Oct. 24—You hear a lot of complaints from people about too many regulations or too picky of ordinances. There are plenty of rules and they're often tweaked or more added.
But it's not a modern phenomena. When people settle together conflicts arise and the rule-making begins.
I was cleaning up my study recently and came across an old book — "Charter and Ordinances City of Mankato" — from the 1880s.
At 260 pages, it shows the desire and need to regulate goes back a long time.
By 1880 Mankato was a sizeable city — the fourth largest in the state — with 5,500 people. The ordinances in this volume started in 1871 and went through 1881 and it's easy to see that every year or two the city leaders of the growing town found new issues to worry about.
In those days, there wasn't a lot of worry in general about what people dumped in the rivers — but the city council had a major concern about protecting their drinking water and waterworks plant.
An early ordinance banned any pollution of the Blue Earth or Minnesota rivers within the city limits and upstream of the waterworks plant. Even by today's standard they took a hard line.
Not only couldn't the good residents throw dead animals or manure in the rivers or discharge any pollutants into or on the banks of the rivers, but ..."nor shall any person bathe or swim in the water of said rivers ... lead or swim any horse, sheep, or or other animal into the waters or wash or clean any vehicle or thing in said water ... above the waterworks."
By 1871 the city was already passing building and public safety codes. With many homes and businesses built of wood, the constant threat of devastating fires was clearly on the founders' minds.
Fire wardens in each of the four city wards appeared to have significant authority to come in and, at least annually, do safety inspections of any stove, furnace of fire box. And the city required a six-inch separation between any stove pipe and wood on the wall or roof and required metal plates on the floor that extended six inches past all sides of any stove or furnace.
The early council also gave little leeway to property owners. If the council ordered a sidewalk be built, property owners were given just a couple of weeks to have the job lined up or the city would come in and build it and assess the cost of to their taxes. In the 1880s the city required all sidewalks to be cleared of snow, trash or dirt by at least 10 a.m. each day.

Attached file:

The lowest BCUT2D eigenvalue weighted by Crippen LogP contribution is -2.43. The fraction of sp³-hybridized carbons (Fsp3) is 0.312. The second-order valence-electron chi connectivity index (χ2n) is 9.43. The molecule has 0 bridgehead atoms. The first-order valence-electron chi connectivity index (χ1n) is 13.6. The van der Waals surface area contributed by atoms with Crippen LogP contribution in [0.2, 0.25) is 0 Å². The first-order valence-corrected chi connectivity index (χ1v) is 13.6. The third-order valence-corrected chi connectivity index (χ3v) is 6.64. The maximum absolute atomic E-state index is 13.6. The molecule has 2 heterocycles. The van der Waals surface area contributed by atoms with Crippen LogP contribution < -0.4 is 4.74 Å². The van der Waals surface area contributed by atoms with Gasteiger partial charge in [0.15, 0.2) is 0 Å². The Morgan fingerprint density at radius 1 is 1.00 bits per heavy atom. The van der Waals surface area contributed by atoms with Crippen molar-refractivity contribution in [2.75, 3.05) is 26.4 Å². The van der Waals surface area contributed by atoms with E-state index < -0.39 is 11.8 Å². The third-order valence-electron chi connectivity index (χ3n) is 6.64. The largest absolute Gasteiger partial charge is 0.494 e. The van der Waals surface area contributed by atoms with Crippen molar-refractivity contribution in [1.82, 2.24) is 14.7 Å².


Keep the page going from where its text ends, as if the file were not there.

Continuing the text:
Bow windows in any building couldn't come out more than two feet where they faced a street or sidewalk.
At a time when hunting, trapping and home butchering were common, ordinances were soon put in place to require that any animal hide within the city be quickly tanned or salted and prevented from causing an odor. By 1874 the city banned the slaughter of any animal in the city, save for official butcher shops.
The original charter of the city gave the mayor a lot of power. That didn't change until 1952 when the city changed to a council/manager form of government.
Back then the mayor was chief executive officer and head of the police "and shall appoint police officers and watchmen. In case of a riot or other disturbance, he may provide as many special or temporary constables as he may deem necessary."
The mayor could also fire any police officer and could veto any ordinance, with the council able to override him with a two-thirds vote. He had power, but was paid just a $100 annual salary. Today that $100 would be worth less than $3,000, far less than modern council members and mayors of most communities make.
What they lacked in pay to civil servants, the council made up for in fines against residents. One ordinance notes that any person who hinders or obstructs the animal-pound keeper from taking an animal to the pound will be fined $5 to $25. A $25 fine then would be $672 today.
And anyone convicted of a crime was required to do hard labor in the local workhouse or hard labor making public improvements.
While there are many more ordinances and regulations today. As frustrating and costly they might be at times, most come for a good reason.
And not all restrictions get more restrictive over time.
The founding fathers were killjoys for the young and young at heart in the 1880s. "No person shall slide or course upon hand-sleds, skates, or in any other manner, in or upon any sidewalks, street, lane, alley or public ground in said city."
At least the kids today can take a sled for a wild ride down the Sibley Park hill.
Tim Krohn can be contacted at firstname.lastname@example.org or 507-344-6383.